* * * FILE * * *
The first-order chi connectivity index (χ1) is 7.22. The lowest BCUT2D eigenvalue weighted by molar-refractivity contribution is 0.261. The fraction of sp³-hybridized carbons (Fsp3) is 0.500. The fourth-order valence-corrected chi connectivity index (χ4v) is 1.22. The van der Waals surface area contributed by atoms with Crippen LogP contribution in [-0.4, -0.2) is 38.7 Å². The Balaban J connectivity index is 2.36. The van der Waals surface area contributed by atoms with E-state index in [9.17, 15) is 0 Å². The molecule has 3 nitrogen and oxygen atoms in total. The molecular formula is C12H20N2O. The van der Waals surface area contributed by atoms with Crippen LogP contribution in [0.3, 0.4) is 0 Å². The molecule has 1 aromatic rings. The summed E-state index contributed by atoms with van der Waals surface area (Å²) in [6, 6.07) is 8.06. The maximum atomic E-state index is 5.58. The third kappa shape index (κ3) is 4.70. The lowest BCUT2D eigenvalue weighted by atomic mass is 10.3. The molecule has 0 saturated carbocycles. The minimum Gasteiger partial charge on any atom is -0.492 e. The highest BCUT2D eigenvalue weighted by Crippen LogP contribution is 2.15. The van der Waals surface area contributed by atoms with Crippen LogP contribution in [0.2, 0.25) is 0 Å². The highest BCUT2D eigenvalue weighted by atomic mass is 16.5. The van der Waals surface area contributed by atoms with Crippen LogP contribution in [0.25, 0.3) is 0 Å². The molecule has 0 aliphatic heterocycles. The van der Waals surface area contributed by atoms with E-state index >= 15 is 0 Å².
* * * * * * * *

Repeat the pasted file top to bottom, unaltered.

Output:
The first-order chi connectivity index (χ1) is 7.22. The lowest BCUT2D eigenvalue weighted by molar-refractivity contribution is 0.261. The fraction of sp³-hybridized carbons (Fsp3) is 0.500. The fourth-order valence-corrected chi connectivity index (χ4v) is 1.22. The van der Waals surface area contributed by atoms with Crippen LogP contribution in [-0.4, -0.2) is 38.7 Å². The Balaban J connectivity index is 2.36. The van der Waals surface area contributed by atoms with E-state index in [9.17, 15) is 0 Å². The molecule has 3 nitrogen and oxygen atoms in total. The molecular formula is C12H20N2O. The van der Waals surface area contributed by atoms with Crippen LogP contribution in [0.3, 0.4) is 0 Å². The molecule has 1 aromatic rings. The summed E-state index contributed by atoms with van der Waals surface area (Å²) in [6, 6.07) is 8.06. The maximum atomic E-state index is 5.58. The third kappa shape index (κ3) is 4.70. The lowest BCUT2D eigenvalue weighted by atomic mass is 10.3. The molecule has 0 saturated carbocycles. The minimum Gasteiger partial charge on any atom is -0.492 e. The highest BCUT2D eigenvalue weighted by Crippen LogP contribution is 2.15. The van der Waals surface area contributed by atoms with Crippen LogP contribution in [0.2, 0.25) is 0 Å². The highest BCUT2D eigenvalue weighted by atomic mass is 16.5. The van der Waals surface area contributed by atoms with Crippen LogP contribution in [0.25, 0.3) is 0 Å². The molecule has 0 aliphatic heterocycles. The van der Waals surface area contributed by atoms with E-state index >= 15 is 0 Å².